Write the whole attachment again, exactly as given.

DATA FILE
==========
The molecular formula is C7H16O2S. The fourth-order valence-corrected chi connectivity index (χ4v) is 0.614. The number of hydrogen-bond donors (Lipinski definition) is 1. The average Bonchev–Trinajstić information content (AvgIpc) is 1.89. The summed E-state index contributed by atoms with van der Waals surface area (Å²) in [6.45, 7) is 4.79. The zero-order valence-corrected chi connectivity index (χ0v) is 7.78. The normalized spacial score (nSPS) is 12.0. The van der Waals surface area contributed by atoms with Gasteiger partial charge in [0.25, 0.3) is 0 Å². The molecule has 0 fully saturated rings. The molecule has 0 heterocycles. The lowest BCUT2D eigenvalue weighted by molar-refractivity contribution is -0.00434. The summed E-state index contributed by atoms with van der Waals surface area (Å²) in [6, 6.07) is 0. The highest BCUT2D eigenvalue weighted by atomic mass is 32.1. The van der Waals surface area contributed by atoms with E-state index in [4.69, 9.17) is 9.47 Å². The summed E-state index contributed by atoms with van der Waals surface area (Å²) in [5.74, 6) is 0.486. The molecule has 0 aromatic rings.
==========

The molecular formula is C7H16O2S. The fourth-order valence-corrected chi connectivity index (χ4v) is 0.614. The number of hydrogen-bond donors (Lipinski definition) is 1. The average Bonchev–Trinajstić information content (AvgIpc) is 1.89. The summed E-state index contributed by atoms with van der Waals surface area (Å²) in [6.45, 7) is 4.79. The zero-order valence-corrected chi connectivity index (χ0v) is 7.78. The normalized spacial score (nSPS) is 12.0. The van der Waals surface area contributed by atoms with Gasteiger partial charge in [0.25, 0.3) is 0 Å². The molecule has 0 fully saturated rings. The molecule has 0 heterocycles. The lowest BCUT2D eigenvalue weighted by molar-refractivity contribution is -0.00434. The summed E-state index contributed by atoms with van der Waals surface area (Å²) in [6, 6.07) is 0. The highest BCUT2D eigenvalue weighted by atomic mass is 32.1. The van der Waals surface area contributed by atoms with E-state index in [4.69, 9.17) is 9.47 Å². The summed E-state index contributed by atoms with van der Waals surface area (Å²) in [5.74, 6) is 0.486. The molecule has 0 aromatic rings.